Jack Irving is best known for sea urchins. Big ones, like the iridescent tentacled dress he fashioned as a 21-year-old Central Saint Martins-undergrad, once donned by Lady Gaga to the final night of her Artpop World Tour in Paris. Or the bright orange inflatable showpiece he sent down the runway of his February 2017 presentation that, when at full-mast, knocked iPhones from the hands of courtside editors.
Hailing from Blackpool, a beachside resort town which the London-based artist describes as “the Las Vegas of the United Kingdom,” Irving’s sculptural garments retain much of the classic over-the-top glitz of the showgirl costumes synonymous with his hometown. But with a penchant for soothing David Attenborough-narrated documentaries about the deep sea, he’s regularly inspired by the mysterious supernaturality of oceanic creatures — man o’ war jellyfish, feather duster worms, and, of course, sea urchins have all informed aesthetic elements of his work. He grounds these seemingly disparate references with carefully engineered technology.
“I have this muse character in my head, an alien showgirl,” Irving says. Imagining an intergalactic raver on a party bus through space, bopping from planet to planet, each of Irving’s new collections or projects thematically reflect the aesthetic elements of her journey. “My last collection was all purples and blues, so I imagined the surface of the planet she landed on was like Pluto. Then her clothing and the way she behaves reacts to the environment of that planet. I picture it as a whole story.”
Whether he’s creating yet another custom outfit for Mother Monster; installing a performative art piece at the Victoria and Albert Museum; or designing “a big, sort of sculptural ballerina, flowery thing” as a costume for the Spice Girls comeback tour, this creative process rings true. “The mood boards are very big, like thousands of images,” he says.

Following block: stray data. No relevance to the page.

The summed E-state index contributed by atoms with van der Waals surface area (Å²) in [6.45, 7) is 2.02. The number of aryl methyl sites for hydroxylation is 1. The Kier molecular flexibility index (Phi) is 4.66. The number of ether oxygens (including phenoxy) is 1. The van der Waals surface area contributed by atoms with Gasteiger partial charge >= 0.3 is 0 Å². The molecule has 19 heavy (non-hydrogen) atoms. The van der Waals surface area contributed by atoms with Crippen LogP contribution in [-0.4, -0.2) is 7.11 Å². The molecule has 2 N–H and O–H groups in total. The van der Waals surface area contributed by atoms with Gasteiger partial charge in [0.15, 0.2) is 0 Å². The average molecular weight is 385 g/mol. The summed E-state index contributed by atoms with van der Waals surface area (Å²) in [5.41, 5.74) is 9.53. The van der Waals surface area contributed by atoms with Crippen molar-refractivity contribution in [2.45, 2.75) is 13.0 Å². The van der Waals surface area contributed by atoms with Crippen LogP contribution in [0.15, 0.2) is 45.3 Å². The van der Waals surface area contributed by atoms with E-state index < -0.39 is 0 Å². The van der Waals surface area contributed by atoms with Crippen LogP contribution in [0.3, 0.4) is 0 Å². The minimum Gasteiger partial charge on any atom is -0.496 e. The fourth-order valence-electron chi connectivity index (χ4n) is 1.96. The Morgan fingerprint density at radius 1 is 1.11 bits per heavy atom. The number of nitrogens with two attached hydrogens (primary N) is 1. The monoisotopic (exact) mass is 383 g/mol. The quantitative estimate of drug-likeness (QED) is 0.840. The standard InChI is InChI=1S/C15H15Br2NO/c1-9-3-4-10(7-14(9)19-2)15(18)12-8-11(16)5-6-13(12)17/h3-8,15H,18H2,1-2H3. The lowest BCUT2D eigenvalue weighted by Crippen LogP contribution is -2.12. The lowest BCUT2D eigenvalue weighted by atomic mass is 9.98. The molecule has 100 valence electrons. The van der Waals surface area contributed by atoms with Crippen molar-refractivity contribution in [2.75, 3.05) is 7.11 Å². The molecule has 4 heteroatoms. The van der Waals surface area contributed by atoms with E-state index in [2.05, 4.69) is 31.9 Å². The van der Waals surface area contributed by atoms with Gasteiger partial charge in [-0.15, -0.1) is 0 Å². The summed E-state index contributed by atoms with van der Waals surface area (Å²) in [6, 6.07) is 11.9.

Recently, the aliens landed at W London’s Leicester Square outpost, where a multi-million pound redesign (unveiled during London Pride in June) saw Jack Irving Studio entering foreign territory: interior design. In his first brand collaboration, Irving teamed up with the hotel group to create a limited-edition collection of spiked, sea urchin-shaped pillows that are available in all newly renovated 192 guest rooms and suites. Comprised of an innovative “techorative” material, the pillow appears as a muted slate grey to the naked eye but, when photographed with a camera flash, the smart fabric transforms to multicolored iridescence. “I wanted to create something almost like a ball of energy,” Irving says. “And we’re in Soho, the energy center of London. Everything is happening here, and everything's around.”
The tech-forward nature of the pillow fits well within the W London’s renovation, which makes the hotel the first in the United Kingdom to fully embrace DigiValet, a system that allows guests to control in-room temperature, lighting and media, room service, and streaming services from a user-friendly tablet. “So this is my version of a pillow, but what is my version of a chair?” Irving wonders. With such a playful ridiculousness and theatricality to his body of work, interiors may seem like an unexpected foray for Jack Irving Studio, but his collaboration with W London may have galvanized the 28-year-old artist.
“Oh, I'd just love to do an entire hotel,” he says. “I'd design the toilet.”